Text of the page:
what goes on inside the bottle?

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Fitz

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ok, i know carbonation goes on in there but what else? i bottled my first ever batch and being the newbie that i am i decided to open one bottle after 2 days,just to experiment and to taste the difference in the ageing process, and after 2 days in the bottle the one i opend was PERFECT,couldnt ask for more in a beer, so what will change in 2 or 3 weeks in the bottle?
 

blacklab

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You know how leftover spaghetti is always better?

I believe that it's similiar. The flavors mix together, and there is a general mellowing to the entire flavor profile. There's a specific 'green' beer taste or bite that seems to be more prevalent with beers with larger grain bills. It often takes months for a big beer to mellow to perfection. A high alcohol barleywine could take a year or more. Smaller beers, like pale ales, can be good to go after two-three weeks in the bottle.

I myself have often wondered exactly what happens on a chemical level...maybe one of our resident scientists will respond.
 
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Fitz

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well, my beer is perfect after 2 days in the bottle, everything was great, amazing to think it will get better after 2 or more weeks
 

BruDaddy

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I suppose perfection is in the eyes of the beholder, but I would suspect that any beer declared 'perfect' after 2 days in the bottle would be considered perfecter after 3-4 weeks and perfectest sometime after that. I've been brewing for about a year and half, probably 15-20 batches (but I still consider myself a NOOB). Of those, I recall one (my first - a nut brown ale) where the flavor of the last one (drank about 3 months after brewing) seemed degraded. Since then, I can safely say that every time I've had the last of a batch, it was at its best tasting. And many of these were several months after brewing (I'm loving some pale ale I brewed in December right now!). Now some of that's probably nostalgia for a good batch but definitely I always see improvement with aging.
 

Bobby_M

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2-day old beer is like a green beer that only the brewer can love. IOW, you're blinded by the elation of having made it yourself. I would bet that you'll agree with that after trying it again in a month.... if there is any left.

Now that I think of it though, how old is the beer really? Has it been aging in secondary for a month or two before bottling? If so, that would explain it. You can have a perfectly AGED beer taste great as soon as its carbed enough.
 

Awfers

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It's all just black magic... step away from your beer, avoid the temptation to drink it all, and wait at LEAST 3 weeks :)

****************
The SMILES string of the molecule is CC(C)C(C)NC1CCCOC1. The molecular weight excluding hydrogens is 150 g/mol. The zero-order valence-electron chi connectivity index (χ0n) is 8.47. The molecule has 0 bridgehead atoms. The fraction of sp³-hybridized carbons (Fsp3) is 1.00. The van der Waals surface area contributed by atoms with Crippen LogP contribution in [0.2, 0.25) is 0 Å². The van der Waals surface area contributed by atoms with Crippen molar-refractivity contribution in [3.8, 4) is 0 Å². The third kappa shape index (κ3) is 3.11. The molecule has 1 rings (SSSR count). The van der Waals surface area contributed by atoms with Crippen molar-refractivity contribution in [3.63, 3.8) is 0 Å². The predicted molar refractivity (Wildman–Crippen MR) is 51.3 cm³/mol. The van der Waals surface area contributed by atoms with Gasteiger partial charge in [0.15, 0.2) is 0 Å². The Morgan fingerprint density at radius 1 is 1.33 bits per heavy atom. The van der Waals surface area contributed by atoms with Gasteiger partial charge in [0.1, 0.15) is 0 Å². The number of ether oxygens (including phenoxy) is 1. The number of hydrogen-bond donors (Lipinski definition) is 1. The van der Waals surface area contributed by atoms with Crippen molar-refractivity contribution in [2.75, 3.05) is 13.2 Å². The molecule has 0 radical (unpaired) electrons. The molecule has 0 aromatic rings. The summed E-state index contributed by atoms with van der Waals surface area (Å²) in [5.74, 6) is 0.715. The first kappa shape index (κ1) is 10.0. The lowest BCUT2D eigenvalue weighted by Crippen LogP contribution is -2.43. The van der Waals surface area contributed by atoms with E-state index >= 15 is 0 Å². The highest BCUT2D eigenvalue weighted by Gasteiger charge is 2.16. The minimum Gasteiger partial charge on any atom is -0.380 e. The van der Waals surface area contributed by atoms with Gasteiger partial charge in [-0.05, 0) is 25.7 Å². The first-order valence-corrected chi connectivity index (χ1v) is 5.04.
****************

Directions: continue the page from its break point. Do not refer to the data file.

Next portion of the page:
An idea: Seriously, as a 1st time brewer, try 1 bottle every 2 to 3 days or so to chart the progress, write down in a notebook the differences (both visual, amount of foam, amount of bubbles and the taste). You'll then know for yourself :) This will only cost you +/-7 bottles of beer over the 3 weeks, and will teach you how the beer changes in the bottle.

Just remember: it's your beer, do with it as you like :)

Cheers,
Awfers
 

Awfers

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:D

I confess inspiration from one of your previous posts with that image :mug:
 
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Fitz

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i will step away from the beer for sureLOL. just opended one to taste the difference in th ageing process,still a noob so i want to experiment and know the difference
 

Revvy

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i will step away from the beer for sureLOL. just opended one to taste the difference in th ageing process,still a noob so i want to experiment and know the difference
I know you're excited...but believe me, your beer will thank you for it. Just brew again, the more you build up your pipeline, the more you'll be willing to wait to have great beer....

I've been leaving my beers in the fermenter for a month, after fermentation is done the yeast clean up after themselves...By beers have become amazing! Just waiting kicked my beer up a notch.

If you can't brew right away, build up your empty bottle inventory instead. Experiment with trying new beers and different styles...Just make sure the a poptops. Even try different brands in the same style to see how different breweries approach the same style. I love amber ales, so I'm always trying a different brewery's version to see what's the same/different, and how they stack up with mine.
 
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